NASHVILLE, Tenn. (AP) — Republican U.S. Sen. Lamar Alexander of Tennessee announced Monday that he won't seek re-election in 2020, a decision that gives the state its second open Senate contest in two years.
Two partners of President Donald Trump's former national security advisor Michael Flynn were indicted Monday over an Ankara-backed scheme to remove Turkish dissident cleric Fethullah Gulen from the United States. The Justice Department charged Bijan Rafiekian, aka Bijan Kian, 66, of San Juan Capistrano, California, and Kamil Ekim Alptekin, 41, of Istanbul, with acting as unregistered agents of the Turkish government and lying to the FBI over the 2016 scheme.
US lawmakers were scrambling Monday to avert a partial government shutdown, with Republican and Democratic leaders locked in a stalemate over President Donald Trump's demands for border wall funding. As Washington barreled towards a shuttering of key federal agencies in just four days, the White House appeared dug in on Trump's call for Congress to budget $5 billion in 2019 to fund a wall on the US-Mexico border that he insists will check illegal immigration. If no breakthrough is reached, the shutdown would occur over the Christmas holiday -- when most lawmakers flee the US Capitol -- leaving Washington red-faced at the end of the year.
Alexander, a former two-term governor of Tennessee and the current chairman of the Senate Health, Education, Labor and Pensions Committee, said in a statement that after three Senate terms it’s time for someone new to represent the state. “The people of Tennessee have been very generous, electing me to serve more combined years as governor and senator than anyone else from our state,” he said.
WASHINGTON (AP) — Pushing the government to the brink of a partial shutdown, the White House is insisting that Congress provide $5 billion to build a wall along the U.S.-Mexico border despite lawmaker resistance from both parties.
WASHINGTON (AP) — Former FBI Director James Comey is back for a second closed-door interview with two Republican-led committees investigating what they say was bias at the Justice Department before the 2016 presidential election.
"It is incredible that with a very strong dollar and virtually no inflation, the outside world blowing up around us, Paris is burning and China way down, the Fed is even considering yet another interest rate hike. A few hours later, White House trade adviser Peter Navarro amplified that theme, calling the Fed "crazy" for having signaled, as it did in September, that it would continue to raise rates next year. "The reason why the Fed shouldn't raise interest rates on Wednesday is not because the economy's slowing down, but because the economy's growing without inflation," Navarro told CNBC television.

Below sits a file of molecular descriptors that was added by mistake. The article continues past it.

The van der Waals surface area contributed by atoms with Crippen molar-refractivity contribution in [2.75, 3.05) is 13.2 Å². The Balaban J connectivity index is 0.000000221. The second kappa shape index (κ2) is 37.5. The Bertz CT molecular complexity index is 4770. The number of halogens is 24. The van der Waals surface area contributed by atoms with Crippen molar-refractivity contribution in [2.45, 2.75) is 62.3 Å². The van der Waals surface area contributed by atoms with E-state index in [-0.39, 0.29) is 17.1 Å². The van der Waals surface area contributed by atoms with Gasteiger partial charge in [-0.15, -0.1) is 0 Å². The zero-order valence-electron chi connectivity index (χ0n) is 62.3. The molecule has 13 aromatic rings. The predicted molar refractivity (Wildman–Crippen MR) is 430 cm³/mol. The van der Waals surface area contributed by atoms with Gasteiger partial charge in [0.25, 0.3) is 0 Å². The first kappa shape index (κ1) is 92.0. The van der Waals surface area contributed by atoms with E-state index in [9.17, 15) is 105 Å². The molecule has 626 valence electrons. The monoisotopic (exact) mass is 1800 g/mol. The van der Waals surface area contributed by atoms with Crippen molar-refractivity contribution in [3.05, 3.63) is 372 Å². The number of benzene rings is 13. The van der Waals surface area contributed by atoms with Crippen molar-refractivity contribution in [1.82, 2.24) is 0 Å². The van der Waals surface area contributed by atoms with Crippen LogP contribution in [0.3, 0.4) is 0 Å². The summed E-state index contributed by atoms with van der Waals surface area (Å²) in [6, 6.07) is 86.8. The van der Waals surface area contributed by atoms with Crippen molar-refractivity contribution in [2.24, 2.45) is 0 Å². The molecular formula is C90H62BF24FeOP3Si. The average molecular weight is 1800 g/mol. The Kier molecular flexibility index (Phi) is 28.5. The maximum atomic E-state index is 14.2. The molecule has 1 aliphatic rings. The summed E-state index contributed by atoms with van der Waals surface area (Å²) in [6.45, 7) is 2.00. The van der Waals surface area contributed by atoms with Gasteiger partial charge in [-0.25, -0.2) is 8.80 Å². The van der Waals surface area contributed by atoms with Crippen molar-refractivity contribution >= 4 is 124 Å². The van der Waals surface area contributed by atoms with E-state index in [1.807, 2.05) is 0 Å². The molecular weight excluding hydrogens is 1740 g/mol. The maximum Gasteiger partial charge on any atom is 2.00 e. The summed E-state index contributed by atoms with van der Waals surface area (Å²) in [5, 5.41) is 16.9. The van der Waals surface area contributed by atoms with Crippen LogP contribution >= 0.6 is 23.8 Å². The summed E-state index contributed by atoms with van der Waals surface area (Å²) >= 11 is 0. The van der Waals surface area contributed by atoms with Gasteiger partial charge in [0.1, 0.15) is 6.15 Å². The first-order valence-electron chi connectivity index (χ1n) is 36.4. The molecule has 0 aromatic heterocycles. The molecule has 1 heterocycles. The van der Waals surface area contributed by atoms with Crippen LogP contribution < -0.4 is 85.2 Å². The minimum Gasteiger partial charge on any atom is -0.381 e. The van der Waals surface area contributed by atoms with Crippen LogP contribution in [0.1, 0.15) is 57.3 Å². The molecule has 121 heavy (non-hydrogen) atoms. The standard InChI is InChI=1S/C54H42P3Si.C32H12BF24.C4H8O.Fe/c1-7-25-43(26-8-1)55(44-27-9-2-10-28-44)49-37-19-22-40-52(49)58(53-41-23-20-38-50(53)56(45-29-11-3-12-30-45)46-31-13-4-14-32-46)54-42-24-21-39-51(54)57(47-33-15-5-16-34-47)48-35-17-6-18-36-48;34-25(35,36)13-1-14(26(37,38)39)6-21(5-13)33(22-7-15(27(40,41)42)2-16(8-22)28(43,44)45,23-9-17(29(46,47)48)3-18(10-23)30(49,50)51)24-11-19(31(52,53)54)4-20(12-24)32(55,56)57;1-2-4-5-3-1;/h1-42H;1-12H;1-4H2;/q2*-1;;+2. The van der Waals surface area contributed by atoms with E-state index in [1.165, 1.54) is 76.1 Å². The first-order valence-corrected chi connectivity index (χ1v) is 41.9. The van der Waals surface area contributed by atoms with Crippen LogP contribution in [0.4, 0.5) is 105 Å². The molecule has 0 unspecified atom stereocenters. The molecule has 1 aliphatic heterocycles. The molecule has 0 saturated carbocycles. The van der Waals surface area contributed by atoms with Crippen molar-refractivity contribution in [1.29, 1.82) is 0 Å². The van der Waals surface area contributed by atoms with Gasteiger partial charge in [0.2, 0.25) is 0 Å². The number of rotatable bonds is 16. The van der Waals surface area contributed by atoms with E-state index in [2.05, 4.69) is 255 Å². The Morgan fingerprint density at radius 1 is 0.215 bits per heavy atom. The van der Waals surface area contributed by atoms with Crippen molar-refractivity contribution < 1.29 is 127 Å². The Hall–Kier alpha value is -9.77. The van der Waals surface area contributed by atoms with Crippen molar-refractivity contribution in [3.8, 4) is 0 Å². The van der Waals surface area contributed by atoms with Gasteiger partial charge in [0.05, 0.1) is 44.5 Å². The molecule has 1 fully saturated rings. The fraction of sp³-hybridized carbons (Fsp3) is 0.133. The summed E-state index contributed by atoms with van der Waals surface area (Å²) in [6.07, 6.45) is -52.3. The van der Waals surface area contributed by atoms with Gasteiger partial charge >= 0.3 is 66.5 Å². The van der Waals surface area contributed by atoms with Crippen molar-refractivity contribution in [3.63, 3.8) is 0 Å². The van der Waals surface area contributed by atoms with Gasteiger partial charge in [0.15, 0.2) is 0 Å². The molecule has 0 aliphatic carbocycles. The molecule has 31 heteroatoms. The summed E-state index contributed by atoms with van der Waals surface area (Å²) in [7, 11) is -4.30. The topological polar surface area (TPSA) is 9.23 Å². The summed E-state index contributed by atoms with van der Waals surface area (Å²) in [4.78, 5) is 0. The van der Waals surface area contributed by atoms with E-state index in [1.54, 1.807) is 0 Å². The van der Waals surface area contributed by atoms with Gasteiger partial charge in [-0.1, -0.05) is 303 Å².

US President Donald Trump again lashed out at the Federal Reserve on Monday for considering raising interest rates, on the eve of a meeting at which policymakers are widely expected to do so. Trump has repeatedly broken with the norms respected by US presidents in recent decades, hammering the central bank this year over its move away from the zero interest rate policy implemented during the global financial crisis. "It is incredible that with a very strong dollar and virtually no inflation, the outside world blowing up around us, Paris is burning and China way down, the Fed is even considering yet another interest rate hike," Trump wrote, in a message sent one hour before stock markets were due to open.
When the Trump Organization left the Dominican Republic after the economy crashed ten years ago, their plans for dozens of luxury estates in a Trump-branded development appeared to leave with them. The Trump team sued the developers, alleging fraud. Now, there are signs the Trump brand may be returning to the Dominican Republic, and that has critics sounding alarms about the potential conflicts of interest for the sitting president of the United States.
"Anytime you hear a Democrat saying that you can have good Boarder Security without a Wall, write them off," Trump tweeted.
The hardening of the White House position increases the difficulty lawmakers face in finding a solution before government funding expires on Friday night for nine government departments and various independent agencies. Democrats insist on spending no more than $1.37 billion on border fencing, and the president said last week he would be “proud” to shut the government if it will force them to give in to his demands. Spending discussions have stalled, with no talks between Trump and Democrats since Tuesday.
President Donald Trump is not the least bit happy about this. This morning he offered what might be his sharpest rebuke yet of the Fed, and that’s saying quite a bit. Federal Reserve Chairman Jerome Powell has done an excellent job both in reaching out to Congress and in emphasizing to the public that he reports to Congress, not the president.